Fight the Treatment Industrial Complex

Fight the Treatment Industrial Complex by supporting the AFSC- Arizona campaign

Fight the Treatment Industrial Complex by supporting the AFSC- Arizona campaign
AFSC-Arizona staff are amazing advocates for prisoners - and as such, are true blessings to our communities. Spend time on their site - lots of resources.

Retiring Arizona Prison Watch...


This site was originally started in July 2009 as an independent endeavor to monitor conditions in Arizona's criminal justice system, as well as offer some critical analysis of the prison industrial complex from a prison abolitionist/anarchist's perspective. It was begun in the aftermath of the death of Marcia Powell, a 48 year old AZ state prisoner who was left in an outdoor cage in the desert sun for over four hours while on a 10-minute suicide watch. That was at ASPC-Perryville, in Goodyear, AZ, in May 2009.

Marcia, a seriously mentally ill woman with a meth habit sentenced to the minimum mandatory 27 months in prison for prostitution was already deemed by society as disposable. She was therefore easily ignored by numerous prison officers as she pleaded for water and relief from the sun for four hours. She was ultimately found collapsed in her own feces, with second degree burns on her body, her organs failing, and her body exceeding the 108 degrees the thermometer would record. 16 officers and staff were disciplined for her death, but no one was ever prosecuted for her homicide. Her story is here.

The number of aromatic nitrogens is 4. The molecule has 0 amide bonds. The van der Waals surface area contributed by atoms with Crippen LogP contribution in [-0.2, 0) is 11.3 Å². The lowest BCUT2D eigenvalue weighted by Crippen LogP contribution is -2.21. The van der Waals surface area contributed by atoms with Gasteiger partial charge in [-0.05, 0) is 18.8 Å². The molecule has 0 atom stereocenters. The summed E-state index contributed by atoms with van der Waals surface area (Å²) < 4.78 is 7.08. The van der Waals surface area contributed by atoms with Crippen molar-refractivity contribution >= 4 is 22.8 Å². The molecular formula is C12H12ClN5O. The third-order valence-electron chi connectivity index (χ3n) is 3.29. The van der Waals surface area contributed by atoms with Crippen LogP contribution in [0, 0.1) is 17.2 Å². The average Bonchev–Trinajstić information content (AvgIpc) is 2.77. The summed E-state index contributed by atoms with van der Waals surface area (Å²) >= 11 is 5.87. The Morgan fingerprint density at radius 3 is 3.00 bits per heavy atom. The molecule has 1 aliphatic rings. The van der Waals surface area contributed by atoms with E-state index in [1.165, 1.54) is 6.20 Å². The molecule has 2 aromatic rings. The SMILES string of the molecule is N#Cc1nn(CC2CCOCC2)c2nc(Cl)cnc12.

Marcia's death and this blog compelled me to work for the next 5 1/2 years to document and challenge the prison industrial complex in AZ, most specifically as manifested in the Arizona Department of Corrections. I corresponded with over 1,000 prisoners in that time, as well as many of their loved ones, offering all what resources I could find for fighting the AZ DOC themselves - most regarding their health or matters of personal safety.

I also began to work with the survivors of prison violence, as I often heard from the loved ones of the dead, and learned their stories. During that time I memorialized the Ghosts of Jan Brewer - state prisoners under her regime who were lost to neglect, suicide or violence - across the city's sidewalks in large chalk murals. Some of that art is here.

In November 2014 I left Phoenix abruptly to care for my family. By early 2015 I was no longer keeping up this blog site, save occasional posts about a young prisoner in solitary confinement in Arpaio's jail, Jessie B.

I'm deeply grateful to the prisoners who educated, confided in, and encouraged me throughout the years I did this work. My life has been made all the more rich and meaningful by their engagement.

I've linked to some posts about advocating for state prisoner health and safety to the right, as well as other resources for families and friends. If you are in need of additional assistance fighting the prison industrial complex in Arizona - or if you care to offer some aid to the cause - please contact the Phoenix Anarchist Black Cross at PO Box 7241 / Tempe, AZ 85281. collective@phoenixabc.org